Practical Magic: Lemons - The Sweet, Sour Healer

Lemons - The Sweet, Sour Healer

Name: Lemon

Most Commonly Found: Lemons are a species of small evergreen tree native to Asia though it is used for its culinary and cleansing purposes throughout the world. The origin of the lemon is unknown though they are thought to first be grown in India, northern Burma or China. It is a hybrid between bitter orange (sour orange) and citron.

Stone Cold Facts:  Lemons (Citrus × limon) have numerous healing benefits to the body, digestion and skin. Lemon juice, rind, and zest are used in a wide variety of foods and drinks. Parts of the lemon are also used as cleaning products and as preservatives. 

[Related: 10 Reasons to Keep Lemons in Stock]

What to Heal: Ayurveda recommends starting your day with a glass of lukewarm water with lemon. The reason is to stimulate the gastrointestinal tract and peristalsis the waves of muscle contractions within the intestinal walls to keep things moving. Secondly, lemons are high in vitamins and minerals and help to loosen toxins in the body. 

Since it is a diuretic, it assists the production of urine and helps to reduce inflammation by flushing out toxins and bacteria, while also being healing for arthritis and rheumatism. 

[Related: Detox 101: 5 Ways to Cut the Crap]

It also can help speed up weight-loss.

With that said, it is also healing for treating kidney stones, since it may increase the production of urinary citrate. 

In addition, lemons can be used to heal headaches and hangover headaches in particular when added to tea, a New York bartender discovered.

It contains potassium and can be used to heal high blood pressure, as well as to reduce nausea and dizziness.

Lemon water can reduce phlegm, making it healing for someone who suffers from asthma. 

It is also said to lift the mood, helping with depression. 

It has anti-aging properties since it reduces the production of free radicals and helps heal skin damage.

For throat infections, try gargling with lemon water to treat them faster. Lemon juice is also used to help with oral help and to stop bleeding. 

Orally, it can disinfect scrapes and cuts, soothe poison ivy rashes and help remove warts. 

Add it to warm water to help clean and whiten nails, cleanse your face, freshen breath, lighten age spots, treat flaky dandruff, and soften dry, scaly elbows (Survive at Home). 

Since it reduces free radicals, it is healing for multiple forms of cancer.

Nutrition wise, lemons contain vitamin C, citric acid, flavonoids, B-complex vitamins, calcium, copper, iron, magnesium, phosphorus, potassium, and fiber (Michelle Schoffro Cook).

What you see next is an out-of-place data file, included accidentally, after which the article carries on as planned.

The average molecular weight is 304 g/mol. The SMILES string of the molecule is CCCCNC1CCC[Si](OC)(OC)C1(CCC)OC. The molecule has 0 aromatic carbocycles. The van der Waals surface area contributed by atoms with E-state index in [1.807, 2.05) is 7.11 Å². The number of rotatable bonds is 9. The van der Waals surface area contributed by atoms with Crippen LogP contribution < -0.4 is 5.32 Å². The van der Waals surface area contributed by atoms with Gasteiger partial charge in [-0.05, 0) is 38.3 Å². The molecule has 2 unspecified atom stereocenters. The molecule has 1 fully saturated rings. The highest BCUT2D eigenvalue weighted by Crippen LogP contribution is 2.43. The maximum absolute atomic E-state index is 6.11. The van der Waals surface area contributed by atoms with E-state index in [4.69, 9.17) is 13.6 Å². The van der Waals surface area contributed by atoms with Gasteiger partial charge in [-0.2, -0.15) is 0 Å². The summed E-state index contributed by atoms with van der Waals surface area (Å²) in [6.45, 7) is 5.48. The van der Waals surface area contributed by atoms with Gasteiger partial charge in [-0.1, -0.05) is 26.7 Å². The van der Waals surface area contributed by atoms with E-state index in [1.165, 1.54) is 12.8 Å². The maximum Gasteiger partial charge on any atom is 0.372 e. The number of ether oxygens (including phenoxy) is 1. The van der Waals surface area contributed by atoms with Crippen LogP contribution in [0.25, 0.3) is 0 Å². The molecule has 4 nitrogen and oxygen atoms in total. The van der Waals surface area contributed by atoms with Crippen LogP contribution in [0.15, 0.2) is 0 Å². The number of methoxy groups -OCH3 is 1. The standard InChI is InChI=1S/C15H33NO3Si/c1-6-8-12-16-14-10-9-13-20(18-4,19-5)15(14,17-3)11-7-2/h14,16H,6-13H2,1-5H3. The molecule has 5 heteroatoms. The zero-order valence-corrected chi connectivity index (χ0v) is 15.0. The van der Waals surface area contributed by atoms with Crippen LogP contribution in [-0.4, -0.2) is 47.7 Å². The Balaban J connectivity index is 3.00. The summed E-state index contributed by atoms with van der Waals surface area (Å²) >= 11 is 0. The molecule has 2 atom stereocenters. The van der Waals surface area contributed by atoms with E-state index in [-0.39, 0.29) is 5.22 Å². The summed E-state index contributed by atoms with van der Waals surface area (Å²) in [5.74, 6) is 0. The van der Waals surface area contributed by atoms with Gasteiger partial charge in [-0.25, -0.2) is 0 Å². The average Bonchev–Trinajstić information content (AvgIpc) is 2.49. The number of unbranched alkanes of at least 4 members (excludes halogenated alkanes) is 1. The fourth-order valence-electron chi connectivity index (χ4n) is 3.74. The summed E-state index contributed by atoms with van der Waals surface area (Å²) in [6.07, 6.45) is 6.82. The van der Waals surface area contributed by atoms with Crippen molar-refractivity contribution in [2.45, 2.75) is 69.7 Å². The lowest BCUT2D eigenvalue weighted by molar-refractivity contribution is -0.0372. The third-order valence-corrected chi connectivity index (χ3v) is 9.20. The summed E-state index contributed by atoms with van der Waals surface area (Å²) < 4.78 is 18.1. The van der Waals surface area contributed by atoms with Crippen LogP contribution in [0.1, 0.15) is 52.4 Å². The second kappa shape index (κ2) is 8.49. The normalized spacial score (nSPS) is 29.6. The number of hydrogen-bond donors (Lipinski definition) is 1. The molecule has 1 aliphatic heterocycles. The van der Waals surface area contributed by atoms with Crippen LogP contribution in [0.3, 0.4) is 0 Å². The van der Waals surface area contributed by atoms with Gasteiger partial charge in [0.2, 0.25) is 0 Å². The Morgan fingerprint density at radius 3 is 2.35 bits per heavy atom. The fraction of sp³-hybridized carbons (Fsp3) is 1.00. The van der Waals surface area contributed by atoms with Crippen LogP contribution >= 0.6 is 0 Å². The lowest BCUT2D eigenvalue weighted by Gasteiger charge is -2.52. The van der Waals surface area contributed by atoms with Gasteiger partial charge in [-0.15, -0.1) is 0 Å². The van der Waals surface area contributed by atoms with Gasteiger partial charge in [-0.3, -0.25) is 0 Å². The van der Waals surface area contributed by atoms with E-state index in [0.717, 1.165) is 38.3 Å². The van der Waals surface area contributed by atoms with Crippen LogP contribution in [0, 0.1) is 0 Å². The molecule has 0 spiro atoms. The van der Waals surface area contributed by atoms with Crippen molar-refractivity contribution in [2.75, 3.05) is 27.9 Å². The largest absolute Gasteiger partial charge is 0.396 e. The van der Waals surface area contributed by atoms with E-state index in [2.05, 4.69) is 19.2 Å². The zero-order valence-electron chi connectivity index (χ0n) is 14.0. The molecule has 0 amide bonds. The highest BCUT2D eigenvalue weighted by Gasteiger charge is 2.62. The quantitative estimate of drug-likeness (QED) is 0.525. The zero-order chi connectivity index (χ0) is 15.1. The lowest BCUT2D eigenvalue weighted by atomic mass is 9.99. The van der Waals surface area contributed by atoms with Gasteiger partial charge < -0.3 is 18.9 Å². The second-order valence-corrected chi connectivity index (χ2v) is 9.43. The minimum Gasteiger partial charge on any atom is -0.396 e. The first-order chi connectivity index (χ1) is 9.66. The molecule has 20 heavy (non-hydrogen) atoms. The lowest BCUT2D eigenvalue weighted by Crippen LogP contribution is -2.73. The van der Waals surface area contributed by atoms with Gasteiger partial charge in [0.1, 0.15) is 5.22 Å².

Got allergies? Lemons contain the phytonutrient hesperetin which helps relieve symptoms. 

Since the peel contains tangeritin, it has been proven to help brain and nervous system disorders like Parkinson's. 

Rutin, found in lemons, has been shown to help heal eye disorders. 

Lemons are helpful in healing colds, flus and viruses. 

It's healing benefits are countless and it is also often made into an essential oil for healing. 

How to Heal: Add lemons to hot water, food, medicines, beauty products or essential oils. 

Related Chakras: Lemons are used to help clear up blockages in the throat chakra (Yoga Journal). 

Spirituality + Psychic Properties: "Yellow is a 'sun' color that makes us feel happy and optimistic, and it lifts the soul. It is cheerful, joyful, friendly. It helps you go through changes. Lemon is a natural cleanser with qualities of purification and love. The lemon symbolizes the human heart, light and love. Lemon is known to bring in feelings of healing and love in addition to calming and a sense of well-being" (L. Leigh Meriweather).

History + Lore: Lemons originated in China or India and have been cultivated in these regions for about 2,500 years. They were first introduced to Arabs who brought them to Spain in the 11th century around the same time that they were introduced into Northern Africa. The Crusaders found the fruit growing in Palestine and spread the fruit throughout the region. Like many other fruits and vegetables, lemons were brought to the Americas by Christopher Columbus in his second voyage to the New World in 1493 and have been grown in Florida since the 16th century.

Lemons were highly prized by the miners and developers during the California Gold Rush in the mid-19th century since they were protective against scurvy. They were in such demand that people were willing to pay up to $1 per lemon, a price that would still be considered costly today and was extremely expensive back in 1849 (George Mateljan Foundation)